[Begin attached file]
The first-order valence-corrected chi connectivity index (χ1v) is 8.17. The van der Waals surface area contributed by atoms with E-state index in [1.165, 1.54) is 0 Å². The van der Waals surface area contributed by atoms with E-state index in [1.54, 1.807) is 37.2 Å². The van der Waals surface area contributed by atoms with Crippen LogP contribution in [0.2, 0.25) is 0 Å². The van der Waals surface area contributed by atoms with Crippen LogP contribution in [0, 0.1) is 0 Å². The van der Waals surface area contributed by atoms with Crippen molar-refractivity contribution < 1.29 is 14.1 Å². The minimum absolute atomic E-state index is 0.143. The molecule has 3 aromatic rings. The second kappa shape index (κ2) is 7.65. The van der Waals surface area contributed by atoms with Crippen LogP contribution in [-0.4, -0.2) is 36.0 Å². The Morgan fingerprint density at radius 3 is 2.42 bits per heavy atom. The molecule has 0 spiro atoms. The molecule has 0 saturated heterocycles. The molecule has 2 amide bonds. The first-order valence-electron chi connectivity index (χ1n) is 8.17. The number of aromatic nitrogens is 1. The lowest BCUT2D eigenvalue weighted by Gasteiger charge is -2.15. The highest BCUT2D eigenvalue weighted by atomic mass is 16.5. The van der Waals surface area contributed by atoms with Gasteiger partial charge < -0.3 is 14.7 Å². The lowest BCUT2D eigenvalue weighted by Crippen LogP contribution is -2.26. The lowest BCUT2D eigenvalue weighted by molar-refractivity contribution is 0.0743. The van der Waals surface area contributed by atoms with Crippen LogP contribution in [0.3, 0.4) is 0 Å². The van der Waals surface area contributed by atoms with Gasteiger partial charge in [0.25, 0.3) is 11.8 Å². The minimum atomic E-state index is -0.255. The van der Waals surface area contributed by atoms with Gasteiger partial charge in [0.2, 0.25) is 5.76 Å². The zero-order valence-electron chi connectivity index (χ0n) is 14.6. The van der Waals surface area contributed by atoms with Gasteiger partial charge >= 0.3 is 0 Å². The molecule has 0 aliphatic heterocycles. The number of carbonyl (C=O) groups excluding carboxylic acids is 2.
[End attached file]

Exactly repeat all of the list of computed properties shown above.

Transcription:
The first-order valence-corrected chi connectivity index (χ1v) is 8.17. The van der Waals surface area contributed by atoms with E-state index in [1.165, 1.54) is 0 Å². The van der Waals surface area contributed by atoms with E-state index in [1.54, 1.807) is 37.2 Å². The van der Waals surface area contributed by atoms with Crippen LogP contribution in [0.2, 0.25) is 0 Å². The van der Waals surface area contributed by atoms with Crippen LogP contribution in [0, 0.1) is 0 Å². The van der Waals surface area contributed by atoms with Crippen molar-refractivity contribution < 1.29 is 14.1 Å². The minimum absolute atomic E-state index is 0.143. The molecule has 3 aromatic rings. The second kappa shape index (κ2) is 7.65. The van der Waals surface area contributed by atoms with Crippen LogP contribution in [-0.4, -0.2) is 36.0 Å². The Morgan fingerprint density at radius 3 is 2.42 bits per heavy atom. The molecule has 0 spiro atoms. The molecule has 0 saturated heterocycles. The molecule has 2 amide bonds. The first-order valence-electron chi connectivity index (χ1n) is 8.17. The number of aromatic nitrogens is 1. The lowest BCUT2D eigenvalue weighted by Gasteiger charge is -2.15. The highest BCUT2D eigenvalue weighted by atomic mass is 16.5. The van der Waals surface area contributed by atoms with Gasteiger partial charge < -0.3 is 14.7 Å². The lowest BCUT2D eigenvalue weighted by Crippen LogP contribution is -2.26. The lowest BCUT2D eigenvalue weighted by molar-refractivity contribution is 0.0743. The van der Waals surface area contributed by atoms with Crippen LogP contribution in [0.3, 0.4) is 0 Å². The van der Waals surface area contributed by atoms with Gasteiger partial charge in [0.25, 0.3) is 11.8 Å². The minimum atomic E-state index is -0.255. The van der Waals surface area contributed by atoms with Gasteiger partial charge in [0.2, 0.25) is 5.76 Å². The zero-order valence-electron chi connectivity index (χ0n) is 14.6. The van der Waals surface area contributed by atoms with Gasteiger partial charge >= 0.3 is 0 Å². The molecule has 0 aliphatic heterocycles. The number of carbonyl (C=O) groups excluding carboxylic acids is 2.